It is quiet in the lemon market. Overall, the supply and the demand are in balance, and wherever this is not the case, traders have the opportunity to adjust the situation. For example, Spanish growers say they are keeping an eye on the demand for the second half of the Fino campaign. Fewer lemons are being harvested in California, but this is not causing any major problems for the time being. The Argentinian sector is not happy with the colour requirements imposed by the US on the fruit, so there are no exports to this market. Prices in China are under pressure after considerable investments have been made to expand the acreage, motivated by the high prices.

US: California expects smaller lemon production
With the end of the Mexican and Chilean season in sight, US lemons are taking over the market. The demand is stable and despite the smaller production, there is a sufficient volume available in all categories and their price is also stable. In addition to the good demand in the domestic market, there is also a growing demand from East and South East Asia. Thanks to the different climate zones in California, it is possible to export to these markets all year round.

The yield in California and Arizona is lower. According to growers, the earlier heat this year has caused a reduction in the harvest volume. Traders are optimistic about the situation. "We haven't seen any gaps in the market, unlike last year," says a trader on the East Coast. Last year, there was a gap between the Mexican and Californian seasons. The trader is optimistic about this year's harvest in the US state. She even argues that the lemons for the processing industry almost meet the retail requirements.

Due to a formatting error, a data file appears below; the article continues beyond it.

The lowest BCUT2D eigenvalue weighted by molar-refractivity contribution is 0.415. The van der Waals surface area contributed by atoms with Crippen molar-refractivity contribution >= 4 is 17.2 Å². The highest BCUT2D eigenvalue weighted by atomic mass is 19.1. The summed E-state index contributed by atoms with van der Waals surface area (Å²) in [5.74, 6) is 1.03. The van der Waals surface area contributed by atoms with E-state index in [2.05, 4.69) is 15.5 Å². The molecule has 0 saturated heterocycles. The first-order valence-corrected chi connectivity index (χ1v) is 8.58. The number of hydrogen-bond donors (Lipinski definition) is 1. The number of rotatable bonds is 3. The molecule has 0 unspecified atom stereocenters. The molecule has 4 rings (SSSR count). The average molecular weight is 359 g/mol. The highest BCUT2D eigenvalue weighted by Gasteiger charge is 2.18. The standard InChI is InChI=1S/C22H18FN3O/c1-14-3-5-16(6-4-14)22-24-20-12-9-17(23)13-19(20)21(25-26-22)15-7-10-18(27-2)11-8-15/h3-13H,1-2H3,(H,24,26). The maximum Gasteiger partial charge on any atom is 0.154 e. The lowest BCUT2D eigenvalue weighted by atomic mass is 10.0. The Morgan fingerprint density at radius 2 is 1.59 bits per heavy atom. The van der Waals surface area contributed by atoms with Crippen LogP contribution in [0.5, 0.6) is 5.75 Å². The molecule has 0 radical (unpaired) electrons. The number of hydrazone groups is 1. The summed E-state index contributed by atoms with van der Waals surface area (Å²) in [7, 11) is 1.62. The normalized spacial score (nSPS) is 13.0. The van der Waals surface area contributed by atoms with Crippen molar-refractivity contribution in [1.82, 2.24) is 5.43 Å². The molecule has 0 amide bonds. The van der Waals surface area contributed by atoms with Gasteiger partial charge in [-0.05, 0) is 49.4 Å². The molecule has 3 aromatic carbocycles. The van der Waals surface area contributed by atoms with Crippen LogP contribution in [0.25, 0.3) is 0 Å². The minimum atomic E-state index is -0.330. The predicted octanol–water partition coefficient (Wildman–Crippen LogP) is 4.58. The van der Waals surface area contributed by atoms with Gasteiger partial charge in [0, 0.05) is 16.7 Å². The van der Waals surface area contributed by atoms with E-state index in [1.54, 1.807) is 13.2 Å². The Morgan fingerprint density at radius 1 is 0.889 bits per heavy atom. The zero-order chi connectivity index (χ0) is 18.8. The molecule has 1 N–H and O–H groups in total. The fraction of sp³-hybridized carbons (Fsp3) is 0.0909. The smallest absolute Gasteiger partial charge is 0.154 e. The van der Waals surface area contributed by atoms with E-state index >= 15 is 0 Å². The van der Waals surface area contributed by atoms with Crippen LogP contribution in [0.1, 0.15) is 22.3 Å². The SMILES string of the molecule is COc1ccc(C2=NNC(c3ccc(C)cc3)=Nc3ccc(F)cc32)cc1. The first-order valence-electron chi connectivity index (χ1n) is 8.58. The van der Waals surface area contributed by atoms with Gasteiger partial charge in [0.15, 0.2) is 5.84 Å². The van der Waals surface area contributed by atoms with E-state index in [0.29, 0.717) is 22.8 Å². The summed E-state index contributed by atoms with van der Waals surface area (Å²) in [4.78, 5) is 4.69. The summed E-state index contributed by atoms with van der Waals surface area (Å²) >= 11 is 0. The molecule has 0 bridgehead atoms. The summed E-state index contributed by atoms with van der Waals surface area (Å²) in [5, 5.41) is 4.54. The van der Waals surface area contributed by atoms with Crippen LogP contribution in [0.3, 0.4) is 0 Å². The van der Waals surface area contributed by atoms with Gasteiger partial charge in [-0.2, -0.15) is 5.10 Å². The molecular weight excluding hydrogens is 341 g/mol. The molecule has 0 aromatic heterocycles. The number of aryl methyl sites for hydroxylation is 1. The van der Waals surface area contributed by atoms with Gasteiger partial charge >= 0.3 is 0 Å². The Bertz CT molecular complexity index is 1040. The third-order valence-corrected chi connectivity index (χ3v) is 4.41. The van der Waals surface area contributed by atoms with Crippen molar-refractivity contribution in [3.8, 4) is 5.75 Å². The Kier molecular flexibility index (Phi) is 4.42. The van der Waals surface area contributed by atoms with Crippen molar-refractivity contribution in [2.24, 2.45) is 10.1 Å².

Argentinian exporters unhappy about colour restriction in the US
Although the US market is open to Argentinian lemons, no exports are possible because of the colour requirements imposed by the US on the fruit. The two countries have agreed that the lemons should be yellow-green. The harvest peaks from April to September, when 90% of the lemons are harvested. The other 10% is harvested in the remaining months of the year, although those lemons are unsuitable for export. The colour code that the US and Argentina agreed for the fruit's export is only achieved in the period from May to July.

"There is no one who can export to the US this season, because no one has lemons that meet the requirements," says an Argentinian trader. The colour is determined at the harvest; however, the US protocol came too late for this year's harvest.

Despite the lack of the US market, there are other countries where Argentina can sell its lemons. Mexico opened the border to the fruit last July. Europe is still the biggest customer.

China: Acreage expansion putting prices under pressure
The cultivation of lemons takes place mostly in the regions of Tongnan, near Chongqing; Anyue, in the province of Sichuan; in the Hainan province and in Dehong, in the Yunnan province. At this time, 80% of the production comes from Anyue. In recent years, given the high demand, the price of lemons from Anyue has risen. Four years ago, prices for lemons from Anyue peaked at an average of between 10 and 20 yuan ($ 1.51-3.02) per kilo. As a result, the acreage was expanded. In comparison with last season, the acreage has grown sharply. The weather has been stable, which has facilitated the growth of the fruit. Last year was an off year for the lemons. This is expected to be a good season. As a response to increasing import of lemons, the provinces of Yunnan and Chongqing have also invested in lemon cultivation. As a result of this larger acreage, the price will remain under pressure in the near future.